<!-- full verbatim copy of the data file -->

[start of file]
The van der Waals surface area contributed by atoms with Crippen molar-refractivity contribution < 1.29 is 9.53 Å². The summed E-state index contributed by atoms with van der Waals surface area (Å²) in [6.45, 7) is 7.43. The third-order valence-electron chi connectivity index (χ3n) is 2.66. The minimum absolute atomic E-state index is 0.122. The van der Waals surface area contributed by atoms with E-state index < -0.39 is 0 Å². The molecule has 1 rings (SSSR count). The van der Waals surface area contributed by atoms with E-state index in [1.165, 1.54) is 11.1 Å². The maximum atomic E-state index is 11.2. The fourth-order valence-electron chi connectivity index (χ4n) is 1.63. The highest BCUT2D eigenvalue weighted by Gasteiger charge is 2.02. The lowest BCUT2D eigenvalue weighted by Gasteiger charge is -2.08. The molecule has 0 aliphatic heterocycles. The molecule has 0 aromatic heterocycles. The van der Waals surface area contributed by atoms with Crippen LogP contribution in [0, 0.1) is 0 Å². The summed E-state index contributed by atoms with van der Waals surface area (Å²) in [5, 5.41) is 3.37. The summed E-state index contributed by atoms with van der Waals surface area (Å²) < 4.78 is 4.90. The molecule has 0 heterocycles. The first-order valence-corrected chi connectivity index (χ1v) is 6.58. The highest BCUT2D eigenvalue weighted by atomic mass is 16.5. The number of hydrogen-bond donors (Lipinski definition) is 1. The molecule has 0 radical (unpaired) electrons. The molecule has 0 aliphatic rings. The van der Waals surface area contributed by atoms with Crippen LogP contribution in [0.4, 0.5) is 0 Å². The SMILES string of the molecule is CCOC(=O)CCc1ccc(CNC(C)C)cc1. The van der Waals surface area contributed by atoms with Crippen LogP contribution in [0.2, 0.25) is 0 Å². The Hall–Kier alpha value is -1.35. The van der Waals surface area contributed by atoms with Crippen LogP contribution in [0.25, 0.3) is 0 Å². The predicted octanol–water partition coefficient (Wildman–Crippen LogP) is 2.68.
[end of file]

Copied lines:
The van der Waals surface area contributed by atoms with Crippen molar-refractivity contribution < 1.29 is 9.53 Å². The summed E-state index contributed by atoms with van der Waals surface area (Å²) in [6.45, 7) is 7.43. The third-order valence-electron chi connectivity index (χ3n) is 2.66. The minimum absolute atomic E-state index is 0.122. The van der Waals surface area contributed by atoms with E-state index < -0.39 is 0 Å². The molecule has 1 rings (SSSR count). The van der Waals surface area contributed by atoms with E-state index in [1.165, 1.54) is 11.1 Å². The maximum atomic E-state index is 11.2. The fourth-order valence-electron chi connectivity index (χ4n) is 1.63. The highest BCUT2D eigenvalue weighted by Gasteiger charge is 2.02. The lowest BCUT2D eigenvalue weighted by Gasteiger charge is -2.08. The molecule has 0 aliphatic heterocycles. The molecule has 0 aromatic heterocycles. The van der Waals surface area contributed by atoms with Crippen LogP contribution in [0, 0.1) is 0 Å². The summed E-state index contributed by atoms with van der Waals surface area (Å²) in [5, 5.41) is 3.37. The summed E-state index contributed by atoms with van der Waals surface area (Å²) < 4.78 is 4.90. The molecule has 0 heterocycles. The first-order valence-corrected chi connectivity index (χ1v) is 6.58. The highest BCUT2D eigenvalue weighted by atomic mass is 16.5. The number of hydrogen-bond donors (Lipinski definition) is 1. The molecule has 0 radical (unpaired) electrons. The molecule has 0 aliphatic rings. The van der Waals surface area contributed by atoms with Crippen LogP contribution in [0.4, 0.5) is 0 Å². The SMILES string of the molecule is CCOC(=O)CCc1ccc(CNC(C)C)cc1. The van der Waals surface area contributed by atoms with Crippen LogP contribution in [0.2, 0.25) is 0 Å². The Hall–Kier alpha value is -1.35. The van der Waals surface area contributed by atoms with Crippen LogP contribution in [0.25, 0.3) is 0 Å². The predicted octanol–water partition coefficient (Wildman–Crippen LogP) is 2.68.